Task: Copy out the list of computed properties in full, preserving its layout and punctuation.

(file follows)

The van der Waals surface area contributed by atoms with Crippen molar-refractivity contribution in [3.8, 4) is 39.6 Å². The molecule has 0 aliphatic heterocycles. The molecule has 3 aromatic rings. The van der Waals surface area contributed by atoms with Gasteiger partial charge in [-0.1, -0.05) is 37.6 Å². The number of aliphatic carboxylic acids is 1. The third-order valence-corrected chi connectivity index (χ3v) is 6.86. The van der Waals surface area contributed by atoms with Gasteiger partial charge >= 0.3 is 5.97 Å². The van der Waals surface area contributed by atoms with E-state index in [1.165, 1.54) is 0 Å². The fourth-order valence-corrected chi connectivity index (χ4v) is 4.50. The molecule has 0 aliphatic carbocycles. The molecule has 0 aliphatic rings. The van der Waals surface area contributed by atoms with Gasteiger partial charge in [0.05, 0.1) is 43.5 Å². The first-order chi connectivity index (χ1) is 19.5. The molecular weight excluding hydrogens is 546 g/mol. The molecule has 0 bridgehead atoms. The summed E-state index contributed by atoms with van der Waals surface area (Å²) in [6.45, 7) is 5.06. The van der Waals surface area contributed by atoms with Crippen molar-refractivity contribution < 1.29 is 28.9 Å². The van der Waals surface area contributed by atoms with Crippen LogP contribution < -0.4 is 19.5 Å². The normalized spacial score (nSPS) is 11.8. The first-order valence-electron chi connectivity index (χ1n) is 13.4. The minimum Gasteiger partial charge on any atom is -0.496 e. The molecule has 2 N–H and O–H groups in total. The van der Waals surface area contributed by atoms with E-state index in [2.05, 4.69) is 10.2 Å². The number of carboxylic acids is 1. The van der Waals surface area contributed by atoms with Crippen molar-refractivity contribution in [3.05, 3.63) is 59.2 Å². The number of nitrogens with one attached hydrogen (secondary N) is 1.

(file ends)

The van der Waals surface area contributed by atoms with Crippen molar-refractivity contribution in [3.8, 4) is 39.6 Å². The molecule has 0 aliphatic heterocycles. The molecule has 3 aromatic rings. The van der Waals surface area contributed by atoms with Gasteiger partial charge in [-0.1, -0.05) is 37.6 Å². The number of aliphatic carboxylic acids is 1. The third-order valence-corrected chi connectivity index (χ3v) is 6.86. The van der Waals surface area contributed by atoms with Gasteiger partial charge >= 0.3 is 5.97 Å². The van der Waals surface area contributed by atoms with E-state index in [1.165, 1.54) is 0 Å². The fourth-order valence-corrected chi connectivity index (χ4v) is 4.50. The molecule has 0 aliphatic carbocycles. The molecule has 0 aliphatic rings. The van der Waals surface area contributed by atoms with Gasteiger partial charge in [0.05, 0.1) is 43.5 Å². The first-order chi connectivity index (χ1) is 19.5. The molecular weight excluding hydrogens is 546 g/mol. The molecule has 0 bridgehead atoms. The summed E-state index contributed by atoms with van der Waals surface area (Å²) in [6.45, 7) is 5.06. The van der Waals surface area contributed by atoms with Crippen molar-refractivity contribution < 1.29 is 28.9 Å². The van der Waals surface area contributed by atoms with Crippen LogP contribution < -0.4 is 19.5 Å². The normalized spacial score (nSPS) is 11.8. The first-order valence-electron chi connectivity index (χ1n) is 13.4. The minimum Gasteiger partial charge on any atom is -0.496 e. The molecule has 2 N–H and O–H groups in total. The van der Waals surface area contributed by atoms with E-state index in [2.05, 4.69) is 10.2 Å². The number of carboxylic acids is 1. The van der Waals surface area contributed by atoms with Crippen molar-refractivity contribution in [3.05, 3.63) is 59.2 Å². The number of nitrogens with one attached hydrogen (secondary N) is 1.